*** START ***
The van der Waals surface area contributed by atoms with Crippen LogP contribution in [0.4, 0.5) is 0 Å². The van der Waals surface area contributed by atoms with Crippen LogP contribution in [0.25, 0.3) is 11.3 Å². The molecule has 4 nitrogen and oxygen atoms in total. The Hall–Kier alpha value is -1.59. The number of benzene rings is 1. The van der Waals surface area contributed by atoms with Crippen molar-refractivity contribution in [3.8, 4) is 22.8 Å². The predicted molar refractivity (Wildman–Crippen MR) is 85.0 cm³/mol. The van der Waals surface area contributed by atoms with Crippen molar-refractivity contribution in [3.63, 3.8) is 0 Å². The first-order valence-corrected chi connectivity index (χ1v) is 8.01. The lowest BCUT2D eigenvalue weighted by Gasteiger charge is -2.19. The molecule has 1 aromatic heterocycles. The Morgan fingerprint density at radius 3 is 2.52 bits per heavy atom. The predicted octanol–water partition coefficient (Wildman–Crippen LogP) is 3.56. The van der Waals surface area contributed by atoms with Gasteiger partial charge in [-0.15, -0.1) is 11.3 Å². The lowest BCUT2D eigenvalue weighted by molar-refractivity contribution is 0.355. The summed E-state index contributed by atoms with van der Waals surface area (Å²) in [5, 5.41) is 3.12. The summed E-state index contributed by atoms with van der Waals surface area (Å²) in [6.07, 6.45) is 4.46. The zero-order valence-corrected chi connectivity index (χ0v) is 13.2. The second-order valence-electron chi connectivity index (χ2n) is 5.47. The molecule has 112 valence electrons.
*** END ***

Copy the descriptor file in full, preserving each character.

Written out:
The van der Waals surface area contributed by atoms with Crippen LogP contribution in [0.4, 0.5) is 0 Å². The van der Waals surface area contributed by atoms with Crippen LogP contribution in [0.25, 0.3) is 11.3 Å². The molecule has 4 nitrogen and oxygen atoms in total. The Hall–Kier alpha value is -1.59. The number of benzene rings is 1. The van der Waals surface area contributed by atoms with Crippen molar-refractivity contribution in [3.8, 4) is 22.8 Å². The predicted molar refractivity (Wildman–Crippen MR) is 85.0 cm³/mol. The van der Waals surface area contributed by atoms with Crippen molar-refractivity contribution in [3.63, 3.8) is 0 Å². The first-order valence-corrected chi connectivity index (χ1v) is 8.01. The lowest BCUT2D eigenvalue weighted by Gasteiger charge is -2.19. The molecule has 1 aromatic heterocycles. The Morgan fingerprint density at radius 3 is 2.52 bits per heavy atom. The predicted octanol–water partition coefficient (Wildman–Crippen LogP) is 3.56. The van der Waals surface area contributed by atoms with Gasteiger partial charge in [-0.15, -0.1) is 11.3 Å². The lowest BCUT2D eigenvalue weighted by molar-refractivity contribution is 0.355. The summed E-state index contributed by atoms with van der Waals surface area (Å²) in [5, 5.41) is 3.12. The summed E-state index contributed by atoms with van der Waals surface area (Å²) in [6.07, 6.45) is 4.46. The zero-order valence-corrected chi connectivity index (χ0v) is 13.2. The second-order valence-electron chi connectivity index (χ2n) is 5.47. The molecule has 112 valence electrons.